Bowl with eight trigrams

Detail of a pattern
Image 1 of 4

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At A Glance

On View
  • Period

  • Geography

    Jingdezhen, Jiangxi province, China
  • Material

    Porcelain with cobalt pigment under clear glaze
  • Dimension

    H x Diam: 6.9 x 12 cm (2 11/16 x 4 3/4 in)
  • Accession Number



Object Details

  • Description

    Bowl with everted rim on raised foot.
    Cobalt blue pigment under clear glaze. Double blue ring inside lip rim. Double blue ring inside well at bottom surface of cup enclosing the taiji (yin yang) symbol. Exterior decorated with a diaper of waves around the underside above the foot and symbols of the Eight Trigrams directly under the rim.
    Mark: Six character mark within a double blue ring under the raised foot.
  • Marks

    Six character mark: da qing Kangxi nian zhi.
    Six character mark: da qing Kangxi nian zhi.
  • Provenance

    From at least 1884 to 1925
    Alfred Edward Hippisley (1848-1939), acquired in China in the period of 1876-1884 [1]
    Sale, New York, Anderson Galleries, The Hippisley Collection of Chinese Porcelain formed by Alfred E. Hippisley: Exhibited 1887-1912 at the Smithsonian Institution, Washington, DC, January 30, 1925, lot 191: “A pair of bowls” [2]
    Ralph M. Chait Galleries, Inc., New York [3]
    In 1995
    J. J. Lally & Co. Oriental Art, New York, from at least January 11, 1995 [4]
    From 1995
    Freer Gallery of Art, purchased from J. J. Lally & Co. Oriental Art, New York on October 8, 1995 [5]
    [1] Alfred Edward Hippisley acquired the bowl while serving as Commissioner of the Imperial Maritime Customs Service in Shanghai and Beijing between 1876 and 1884, see “Preface,” in Anderson Galleries, The Hippisley Collection of Chinese Porcelain formed by Alfred E. Hippisley (New York, January 30, 1925), np.
    Hippisley’s collection was exhibited at the National Museum (later Smithsonian Institution) in Washington DC in the years 1887-1912.
    A descriptive catalogue of the collection was published first in the Smithsonian Annual Report for 1887-88 and later republished in Alfred E. Hippisley, Sketch of the History of Ceramic Art in China, with a Catalogue of the Hippisley Collection of Chinese Porcelains (Washington, DC, 1902).
    The catalogue listed the bowl together with its pair as cats. 42, 43.
    In 1888 and again in 1909, Hippisley offered the collection to the National Museum, but the institution declined, see A. Hippisley to G. Brown Goode, Assistant Secretary, Smithsonian Institution (SI), December 22, 1883; G. Brown Goode to A. Hippisley, January 20, 1889; A. Hippisley to W. H. Holmes, Head Curator, Department of Anthropology, SI, September 20, 1909; A. Hippisley to R. Rathburn, Assistant Secretary, SI, November 17, 1909, copies in object file.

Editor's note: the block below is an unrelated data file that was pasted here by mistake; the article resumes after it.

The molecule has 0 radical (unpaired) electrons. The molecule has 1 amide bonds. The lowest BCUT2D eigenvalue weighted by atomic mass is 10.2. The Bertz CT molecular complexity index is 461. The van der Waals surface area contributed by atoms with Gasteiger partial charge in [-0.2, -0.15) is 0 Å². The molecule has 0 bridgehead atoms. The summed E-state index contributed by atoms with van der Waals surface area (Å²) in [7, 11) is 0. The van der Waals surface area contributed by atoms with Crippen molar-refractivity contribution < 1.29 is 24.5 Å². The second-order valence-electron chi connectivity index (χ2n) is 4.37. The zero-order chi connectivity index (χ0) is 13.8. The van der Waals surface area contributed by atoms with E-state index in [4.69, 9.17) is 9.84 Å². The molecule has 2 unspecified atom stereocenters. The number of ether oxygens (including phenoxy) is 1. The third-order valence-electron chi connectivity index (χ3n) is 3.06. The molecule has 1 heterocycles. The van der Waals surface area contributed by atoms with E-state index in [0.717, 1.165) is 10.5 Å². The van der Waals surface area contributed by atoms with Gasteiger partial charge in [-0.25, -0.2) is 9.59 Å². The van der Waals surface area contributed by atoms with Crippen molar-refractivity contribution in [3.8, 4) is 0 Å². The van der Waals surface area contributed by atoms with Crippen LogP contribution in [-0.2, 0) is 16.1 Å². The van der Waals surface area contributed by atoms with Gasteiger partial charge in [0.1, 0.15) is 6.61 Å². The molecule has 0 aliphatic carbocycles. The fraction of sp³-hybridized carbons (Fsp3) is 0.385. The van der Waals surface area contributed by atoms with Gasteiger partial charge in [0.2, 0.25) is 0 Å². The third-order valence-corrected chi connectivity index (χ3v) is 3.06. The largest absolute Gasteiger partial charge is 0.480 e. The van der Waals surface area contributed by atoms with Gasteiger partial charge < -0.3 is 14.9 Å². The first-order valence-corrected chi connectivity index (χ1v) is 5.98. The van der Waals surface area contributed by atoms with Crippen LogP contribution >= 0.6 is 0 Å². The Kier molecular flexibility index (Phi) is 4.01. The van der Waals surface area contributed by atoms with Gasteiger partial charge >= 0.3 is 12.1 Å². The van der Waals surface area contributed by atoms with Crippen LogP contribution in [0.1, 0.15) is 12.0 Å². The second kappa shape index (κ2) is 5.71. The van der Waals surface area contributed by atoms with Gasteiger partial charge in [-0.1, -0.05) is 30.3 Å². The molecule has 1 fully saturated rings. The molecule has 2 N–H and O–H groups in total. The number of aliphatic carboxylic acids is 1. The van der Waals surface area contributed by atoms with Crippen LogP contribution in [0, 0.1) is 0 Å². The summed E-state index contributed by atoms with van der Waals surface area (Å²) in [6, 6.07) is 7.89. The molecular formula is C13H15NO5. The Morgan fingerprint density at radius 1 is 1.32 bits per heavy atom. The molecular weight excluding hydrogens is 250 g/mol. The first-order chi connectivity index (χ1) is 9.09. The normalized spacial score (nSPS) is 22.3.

[2] Lot 191 included two objects catalogued as “Pair of two bowls, Decoration: outside, a band of waves above foot, with the pa-Kwa or eight diagrams (see No. 26) above; inside, within a double circle, emblematic of the Ultimate Principle of Being, the Yir and Yun, the positive and negative Primordial Essences. All in deep blue under glaze. Mark: ‘Made during Kang-hsi period of Ching dynasty.’” The lot was sold for $40.
    [3] According to a note on an undated document from J.J. Lally & Co., the object was at the Chait Galleries in New York, date unknown.
    It is known that Ralph M. Chait gallery handled objects from the Hippisley collection and exhibited the Hippisley porcelains in March 1935, although it is uncertain whether F1995.8 was among exhibited items.
    [4] See document listing the bowl for approval for sale or return from J.J. Lally & Co., dated January 11, 1995, in object file.
    [5] See Purchase Order, dated to October 8, 1995, copy in object file.
    Following its acquisition, the bowl has been exhibited in “Daoism in the Arts in China,” December 16, 2006 - June 10, 2007, Freer Gallery of Art and "Looking Out, Looking In - Art in Late Imperial China," October 14, 2017 - July 15, 2018, Freer Gallery of Art.
  • Collection

    Freer Gallery of Art Collection
  • Exhibition History

    Looking Out, Looking In: Art in Late Imperial China (October 14, 2017 - ongoing)
    Daoism in the Arts in China (December 16, 2006 to July 1, 2007)
    Alfred E. Hippisley Collection (1887-1912)
  • Previous custodian or owner

    Alfred Edward Hippisley (1848-1939)
    Anderson Galleries
    Ralph M. Chait Galleries, Inc.
    J.J. Lally & Co. Oriental Art
  • Origin

    Jingdezhen, Jiangxi province, China
  • Credit Line

    Purchase — Charles Lang Freer Endowment
  • Type

  • On View

    Freer Gallery 13: Looking Out, Looking In: Art in Late Imperial China
  • Restrictions and Rights

    Usage Conditions Apply

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